June 2022
Volume 63, Issue 7
Open Access
ARVO Annual Meeting Abstract  |   June 2022
Wavefront superposition for predicting retinal image quality with zonal, dual-focus and multifocal contact lenses
Author Affiliations & Notes
  • Mateusz Jaskulski
    School of Optometry, Indiana University Bloomington, Bloomington, Indiana, United States
  • Percy Lazon de la Jara
    Research Programs, Coopervision Inc, Pleasanton, California, United States
  • Arthur Bradley
    Research Programs, Coopervision Inc, Pleasanton, California, United States
  • Pete S Kollbaum
    School of Optometry, Indiana University Bloomington, Bloomington, Indiana, United States
  • Footnotes
    Commercial Relationships   Mateusz Jaskulski None; Percy Lazon de la Jara CooperVision, Code E (Employment); Arthur Bradley CooperVision, Code E (Employment); Pete Kollbaum None
  • Footnotes
    Support  None
Investigative Ophthalmology & Visual Science June 2022, Vol.63, 1440 – F0398. doi:
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      Mateusz Jaskulski, Percy Lazon de la Jara, Arthur Bradley, Pete S Kollbaum; Wavefront superposition for predicting retinal image quality with zonal, dual-focus and multifocal contact lenses. Invest. Ophthalmol. Vis. Sci. 2022;63(7):1440 – F0398.

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      © ARVO (1962-2015); The Authors (2016-present)

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Abstract

Purpose : Novel zonal, dual-focus contact lenses (CL) for myopia control and multifocal (MF) CLs designed for presbyopia employ spatially separated zones containing different optical properties. While wavefront aberrometry can be used to evaluate CL performance on eye, a novel methodology was evaluated of using pupil-plane superposition of ocular wavefronts with measured and modeled ex-vivo wavefronts to predict retinal image quality of eyes wearing these optics.

Methods : Ocular wavefronts were measured in-vivo using a pyramidal wavefront sensor (Osiris, CSO, Italy) for “eye only” and “eye wearing lens” scenarios. CL wavefronts were measured with a single-pass Shack-Hartmann aberrometer (ClearWave, Lumetrics, Rochester, NY), and modeled using geometrical ray tracing. Numerical superpositions of “eye + measured lens” and “eye + modeled lens” wavefronts were compared to “eye wearing lens” wavefronts for center-distance multifocal (CDMF), center-near multifocal (CNMF), and center-distance dual-focus (CDDF) designs. Point-spread functions (PSF) and corresponding retinal image simulations were computed from the wavefronts.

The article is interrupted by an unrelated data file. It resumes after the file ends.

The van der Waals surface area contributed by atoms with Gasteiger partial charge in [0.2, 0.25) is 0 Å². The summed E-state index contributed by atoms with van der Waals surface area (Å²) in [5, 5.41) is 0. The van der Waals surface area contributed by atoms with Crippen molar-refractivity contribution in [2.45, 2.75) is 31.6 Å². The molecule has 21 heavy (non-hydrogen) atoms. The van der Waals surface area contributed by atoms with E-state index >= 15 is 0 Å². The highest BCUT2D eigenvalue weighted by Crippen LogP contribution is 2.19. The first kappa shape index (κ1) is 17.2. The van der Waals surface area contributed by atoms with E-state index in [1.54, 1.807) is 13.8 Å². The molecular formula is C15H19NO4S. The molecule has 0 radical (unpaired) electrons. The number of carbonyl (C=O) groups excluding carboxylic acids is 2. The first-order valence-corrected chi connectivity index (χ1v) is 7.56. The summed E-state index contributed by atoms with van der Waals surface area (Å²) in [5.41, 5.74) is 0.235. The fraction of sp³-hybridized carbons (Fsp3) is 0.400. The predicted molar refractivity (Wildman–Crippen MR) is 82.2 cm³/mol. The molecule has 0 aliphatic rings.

Results : Peak image quality (VSX) scores for CDMF, CNMF, and CDDF (6.0 mm pupils) were, respectively, 0.15, 0.15; and 0.10 for “eye wearing lens”, 0.12, 0.10; 0.15, for “eye + measured lens”, and 0.13, 0.08; 0.14, for “eye + modeled lens”. Corresponding peak AreaMTF scores were 0.20; 0.16, and 0.15; 0.16; 0.17, 0.15; and 0.14; 0.28, 0.14. The morphology (size, shape, orientation) of the PSFs matched well (Fig. 1).

Conclusions : The three approaches to assess image quality in eyes fit with the different MF and DF lenses reveal a common pattern with the Strehl ratio-based VSX metric with values generally between 10% and 15% of the diffraction limit, and slightly higher values for the AreaMTF metric. The three approaches generally produced similar results, being slightly higher for "eye wearing lens" with the two MF designs, and slightly lower with the DF design. The slight variations in PSF shape can be attributed to differences in lens centration between “eye wearing lens” and “eye + lens” scenarios and data collection interval between “eye alone” and “eye wearing lens” conditions.

This abstract was presented at the 2022 ARVO Annual Meeting, held in Denver, CO, May 1-4, 2022, and virtually.

 

Fig. 1. Point-spread functions for 6.0 mm pupils focused for distance. Gray scale was adjusted to visualize morphology (“imagesc”).

Fig. 1. Point-spread functions for 6.0 mm pupils focused for distance. Gray scale was adjusted to visualize morphology (“imagesc”).

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